In Kansas City, Kansas, an improbable hoops renaissance 

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Sumner's status as a magnet school creates an unusual dynamic for its sports teams. Coaches are able to attract athletes from across the district. But the academic requirements — students have to pass an admission test and maintain a 2.5 grade-point average once on campus — mean that only a portion of them can get in and stay there.

"This is a tough place to be if you don't want to be here," Parra says. "The academics here are tough. If you're coming here just to play basketball" — he winces — "you may not make it."

Parker knew from an early age that he was going to attend Sumner. His father, Stan, was a member of the first four-year class to graduate from Sumner after the court-ordered desegregation. "I had no choice," Stan says.

Parker plays on an elite AAU team, traveling to Indianapolis, Louisville, Las Vegas and other stops for summer tournaments. Stan Parker and his wife, Veronica, have tried to make every trip. "Even though the team is sponsored, the parents aren't," Stan, a bank manager, laments.

But by the Parkers' calculation, the time and money they spend on basketball help keep their son's future from veering off course. "I'd rather pay for that than have to worry about legal fees and stuff like that," Stan says.

The Parkers sat in the stands at Piper High School as their son and his teammates competed at "substate," an eight-team regional tournament to determine which local school would advance to state. Piper's large and comfortable gymnasium — the bleachers have plastic, rump-contoured seats — reflect the wealth that resides just outside the boundaries of the Kansas City, Kansas, school district.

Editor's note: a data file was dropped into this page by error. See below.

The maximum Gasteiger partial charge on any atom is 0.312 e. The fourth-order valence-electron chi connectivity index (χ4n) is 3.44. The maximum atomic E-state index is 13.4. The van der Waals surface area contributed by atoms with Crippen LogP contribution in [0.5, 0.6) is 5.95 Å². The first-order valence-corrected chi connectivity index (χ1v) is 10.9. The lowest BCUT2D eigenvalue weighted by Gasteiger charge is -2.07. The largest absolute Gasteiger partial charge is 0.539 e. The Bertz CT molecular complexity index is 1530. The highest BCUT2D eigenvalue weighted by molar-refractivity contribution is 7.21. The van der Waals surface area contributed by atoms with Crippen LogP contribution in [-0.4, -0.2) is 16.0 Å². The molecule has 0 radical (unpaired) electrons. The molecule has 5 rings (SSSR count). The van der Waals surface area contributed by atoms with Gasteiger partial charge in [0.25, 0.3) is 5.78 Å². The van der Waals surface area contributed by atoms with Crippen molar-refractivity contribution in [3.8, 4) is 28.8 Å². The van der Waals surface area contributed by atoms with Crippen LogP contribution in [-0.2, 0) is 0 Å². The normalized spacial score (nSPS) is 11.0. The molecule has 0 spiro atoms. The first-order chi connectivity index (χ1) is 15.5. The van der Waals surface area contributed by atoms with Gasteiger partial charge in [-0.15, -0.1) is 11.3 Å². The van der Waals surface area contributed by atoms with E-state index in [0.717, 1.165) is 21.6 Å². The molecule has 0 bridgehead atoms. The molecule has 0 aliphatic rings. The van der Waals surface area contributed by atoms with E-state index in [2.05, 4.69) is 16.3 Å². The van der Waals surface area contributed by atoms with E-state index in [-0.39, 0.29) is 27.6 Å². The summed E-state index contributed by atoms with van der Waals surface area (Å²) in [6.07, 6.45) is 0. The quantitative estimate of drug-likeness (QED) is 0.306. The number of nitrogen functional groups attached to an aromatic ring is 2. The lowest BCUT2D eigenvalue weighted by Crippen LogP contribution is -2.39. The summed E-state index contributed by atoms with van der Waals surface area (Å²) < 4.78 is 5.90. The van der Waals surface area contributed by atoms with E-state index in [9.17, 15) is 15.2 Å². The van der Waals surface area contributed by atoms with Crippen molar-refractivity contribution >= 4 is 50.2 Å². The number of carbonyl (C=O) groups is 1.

In a second-round game, Sumner trailed an inferior Tonganoxie team by one point at the end of the first quarter. During the timeout, Parra tore into his players for allowing so many easy baskets. "Play some defense!" he yelled. The team went on a 13-0 run to begin the second quarter and ended up winning, 90-65.

Two nights later, Sumner faced a more substantial challenge, meeting Basehor-Linwood in the same gym. The standing-room-only crowd watched the Sabres play what Parra felt was their best defensive game of the year. The 62-51 final meant that Sumner was heading back to Salina for the state tourney.

Parra walked off the court holding the hand of his 6-year-old son. In the locker room, he began planning for the state tournament. "We pack for four days!" he told his team.

Parra's success has come with whispers that he wants KCK all to himself. Last October, six weeks before the season began, the principal at Harmon told Heath Cooper that he and his assistants no longer had coaching jobs. Cooper was shocked. He had taken over a program that hadn't won a league game in seven years. In 2009-10, he led the team to an 18-4 mark.

Yet there he stood, stripped of his whistle, just a science teacher with a big hole in his afternoons. The principal offered no meaningful explanation. "When we asked for more detailed reasons, she wouldn't give us reasons," Cooper says. "She's just said, 'We're heading in a new direction.'"

The principal at Harmon is Sylvia Parra, Dan Parra's mother. Naturally, parents and hoopheads developed a theory that Cooper had been too effective, that he represented a threat to Dan Parra's ego. Adding to the suspicion that personal feelings were in play, Cooper was replaced by Dave Gonzalez, the head coach at Schlagle and one of Dan Parra's oldest friends. The two shared an apartment when they were bachelors and were working as assistant coaches.

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